The growing semiconductor chip crisis has extended to smartphone, television, and home appliance manufacturers from rising stockpiling, Financial Times reports, based on Asian manufacturers.
What Happened: The pandemic-induced demand spike in electronics and production facility outages further squeezed the chip supplies.
Stockpiling of the Chinese companies affected by U.S. embargoes in anticipation of further restrictions played an important role.
All of the above translated into a chip crisis for everyday electronics like washing machines and toasters, affecting the likes of South Korea’s Samsung Electronics Co Ltd SSNLF and LG Electronics Inc LGEIY LGEJY. The manufacturing delays are estimated to last until 2022.
Samsung reduced orders for some smartphone components in April after its warning regarding grave supply and demand disparity for semiconductors.
Supply crisis in application processors, display drivers, and camera sensors led to falling orders from Samsung in the current quarter.
The scenario was expected to improve from the bulk volume of the delayed orders in the second half.
Why It Matters: Samsung’s mobile business Co-CEO warned regarding possible problems from the chip crisis in the second quarter, including the possible postponement of its high-end smartphone launch until next year.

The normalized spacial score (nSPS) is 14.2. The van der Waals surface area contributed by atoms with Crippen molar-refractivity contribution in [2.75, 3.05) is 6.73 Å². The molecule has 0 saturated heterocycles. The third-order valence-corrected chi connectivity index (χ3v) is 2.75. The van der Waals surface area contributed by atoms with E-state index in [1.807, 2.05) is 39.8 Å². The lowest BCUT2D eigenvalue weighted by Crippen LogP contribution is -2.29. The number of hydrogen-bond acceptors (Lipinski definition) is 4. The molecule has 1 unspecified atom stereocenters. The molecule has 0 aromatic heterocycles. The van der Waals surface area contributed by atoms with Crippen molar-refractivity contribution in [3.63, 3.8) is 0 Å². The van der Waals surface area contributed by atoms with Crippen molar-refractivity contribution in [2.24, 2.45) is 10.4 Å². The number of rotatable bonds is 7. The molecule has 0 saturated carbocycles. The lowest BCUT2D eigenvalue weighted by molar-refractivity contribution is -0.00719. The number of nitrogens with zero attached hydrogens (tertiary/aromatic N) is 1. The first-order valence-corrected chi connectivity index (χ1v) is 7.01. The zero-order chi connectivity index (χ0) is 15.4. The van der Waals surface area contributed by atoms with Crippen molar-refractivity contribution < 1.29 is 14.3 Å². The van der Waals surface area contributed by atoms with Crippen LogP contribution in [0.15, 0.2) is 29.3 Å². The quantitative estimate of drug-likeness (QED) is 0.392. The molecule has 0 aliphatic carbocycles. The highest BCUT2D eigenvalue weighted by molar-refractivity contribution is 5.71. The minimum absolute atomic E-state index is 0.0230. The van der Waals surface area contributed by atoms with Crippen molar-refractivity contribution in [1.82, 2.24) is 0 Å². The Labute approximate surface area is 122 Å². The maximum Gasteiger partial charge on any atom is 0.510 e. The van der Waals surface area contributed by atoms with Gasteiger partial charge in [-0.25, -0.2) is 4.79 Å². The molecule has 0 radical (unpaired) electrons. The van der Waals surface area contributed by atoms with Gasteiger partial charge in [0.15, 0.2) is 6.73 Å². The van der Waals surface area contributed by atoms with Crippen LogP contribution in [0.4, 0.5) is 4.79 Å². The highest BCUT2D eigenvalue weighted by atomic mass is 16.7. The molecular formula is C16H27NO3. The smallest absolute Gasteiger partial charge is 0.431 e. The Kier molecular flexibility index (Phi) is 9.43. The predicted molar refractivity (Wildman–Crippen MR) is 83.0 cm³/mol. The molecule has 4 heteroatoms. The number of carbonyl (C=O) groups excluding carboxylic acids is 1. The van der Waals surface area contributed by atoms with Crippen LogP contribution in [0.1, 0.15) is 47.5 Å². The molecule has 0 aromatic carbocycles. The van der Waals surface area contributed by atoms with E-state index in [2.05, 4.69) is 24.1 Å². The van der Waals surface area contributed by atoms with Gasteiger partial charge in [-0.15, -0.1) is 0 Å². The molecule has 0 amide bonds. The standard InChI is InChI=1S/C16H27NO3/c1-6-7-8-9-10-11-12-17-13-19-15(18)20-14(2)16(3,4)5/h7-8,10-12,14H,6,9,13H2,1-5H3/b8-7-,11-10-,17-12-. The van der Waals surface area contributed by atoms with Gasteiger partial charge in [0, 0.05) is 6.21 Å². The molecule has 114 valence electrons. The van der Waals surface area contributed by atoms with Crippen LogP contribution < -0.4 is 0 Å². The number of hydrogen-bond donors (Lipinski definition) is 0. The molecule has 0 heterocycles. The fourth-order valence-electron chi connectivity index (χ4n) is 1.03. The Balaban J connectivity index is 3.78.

LG was closely tracking the situation as they were also vulnerable to production disruption risk.
TV makers had to hike prices due to rising material costs based on a small TV maker from Seoul.
Production of low-margin processors for washing machines or toaster was affected due to the crisis of microcontroller units and manufacturers’ focus on high-margin products.
South Korean foundries failed to meet the demand surge despite the entire capacity operation.
Smartphone, TV, and other home appliance chip demand surpassed the manufacturing capacity of Apple Inc AAPL supplier DB HiTek following supply crisis of display driver chips, power management chips, and image sensors.
The crisis led to order placement with multiple chipmakers.
Taiwan Semiconductor Manufacturing Co Ltd TSM operated at over 100% capacity and expected the chip crisis to loom until 2022. TSM earmarked $100 billion over three years for capacity expansion.
Taiwan’s memory chip maker Nanya Technology Corp NNYAF announced plans to build a $10 billion plant to control the crisis and tap the growing demand for 5G-related components.
Analysts expect the crisis to be resolved once the electronics spend declines with the pandemic withdrawal, defining the real demand and induced demand.
Price action: TSM shares traded higher by 1.91% at $120.91 on the last check Monday.
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